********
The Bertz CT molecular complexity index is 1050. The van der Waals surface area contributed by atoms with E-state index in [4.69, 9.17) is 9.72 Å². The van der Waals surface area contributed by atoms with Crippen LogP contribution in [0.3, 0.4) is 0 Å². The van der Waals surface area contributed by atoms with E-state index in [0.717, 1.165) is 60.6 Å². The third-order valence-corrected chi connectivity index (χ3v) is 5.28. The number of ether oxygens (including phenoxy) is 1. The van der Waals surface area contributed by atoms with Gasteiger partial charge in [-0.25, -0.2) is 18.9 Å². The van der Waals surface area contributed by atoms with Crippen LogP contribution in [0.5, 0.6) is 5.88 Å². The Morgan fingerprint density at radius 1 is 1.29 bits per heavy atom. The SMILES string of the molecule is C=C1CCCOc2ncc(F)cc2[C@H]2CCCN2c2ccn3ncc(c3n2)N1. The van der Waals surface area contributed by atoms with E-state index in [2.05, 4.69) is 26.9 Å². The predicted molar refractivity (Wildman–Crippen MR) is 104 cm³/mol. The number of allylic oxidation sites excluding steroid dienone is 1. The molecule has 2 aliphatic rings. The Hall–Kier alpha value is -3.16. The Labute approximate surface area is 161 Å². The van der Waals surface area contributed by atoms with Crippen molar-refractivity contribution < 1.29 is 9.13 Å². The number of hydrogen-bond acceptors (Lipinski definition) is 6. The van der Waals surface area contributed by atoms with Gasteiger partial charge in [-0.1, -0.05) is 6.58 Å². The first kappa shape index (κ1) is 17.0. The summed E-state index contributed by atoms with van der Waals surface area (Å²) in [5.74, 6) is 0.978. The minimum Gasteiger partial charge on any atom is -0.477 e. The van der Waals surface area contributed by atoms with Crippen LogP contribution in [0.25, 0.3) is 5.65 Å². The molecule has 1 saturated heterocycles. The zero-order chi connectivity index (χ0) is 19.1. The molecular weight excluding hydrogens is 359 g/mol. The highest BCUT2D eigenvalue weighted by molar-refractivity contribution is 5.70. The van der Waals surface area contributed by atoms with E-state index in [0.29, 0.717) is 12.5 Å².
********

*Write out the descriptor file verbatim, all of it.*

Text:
The Bertz CT molecular complexity index is 1050. The van der Waals surface area contributed by atoms with E-state index in [4.69, 9.17) is 9.72 Å². The van der Waals surface area contributed by atoms with Crippen LogP contribution in [0.3, 0.4) is 0 Å². The van der Waals surface area contributed by atoms with E-state index in [0.717, 1.165) is 60.6 Å². The third-order valence-corrected chi connectivity index (χ3v) is 5.28. The number of ether oxygens (including phenoxy) is 1. The van der Waals surface area contributed by atoms with Gasteiger partial charge in [-0.25, -0.2) is 18.9 Å². The van der Waals surface area contributed by atoms with Crippen LogP contribution in [0.5, 0.6) is 5.88 Å². The Morgan fingerprint density at radius 1 is 1.29 bits per heavy atom. The SMILES string of the molecule is C=C1CCCOc2ncc(F)cc2[C@H]2CCCN2c2ccn3ncc(c3n2)N1. The van der Waals surface area contributed by atoms with E-state index in [2.05, 4.69) is 26.9 Å². The predicted molar refractivity (Wildman–Crippen MR) is 104 cm³/mol. The number of allylic oxidation sites excluding steroid dienone is 1. The molecule has 2 aliphatic rings. The Hall–Kier alpha value is -3.16. The Labute approximate surface area is 161 Å². The van der Waals surface area contributed by atoms with Crippen molar-refractivity contribution < 1.29 is 9.13 Å². The number of hydrogen-bond acceptors (Lipinski definition) is 6. The van der Waals surface area contributed by atoms with Gasteiger partial charge in [-0.1, -0.05) is 6.58 Å². The first kappa shape index (κ1) is 17.0. The summed E-state index contributed by atoms with van der Waals surface area (Å²) in [5.74, 6) is 0.978. The minimum Gasteiger partial charge on any atom is -0.477 e. The van der Waals surface area contributed by atoms with Crippen LogP contribution in [0.25, 0.3) is 5.65 Å². The molecule has 1 saturated heterocycles. The zero-order chi connectivity index (χ0) is 19.1. The molecular weight excluding hydrogens is 359 g/mol. The highest BCUT2D eigenvalue weighted by molar-refractivity contribution is 5.70. The van der Waals surface area contributed by atoms with E-state index in [0.29, 0.717) is 12.5 Å².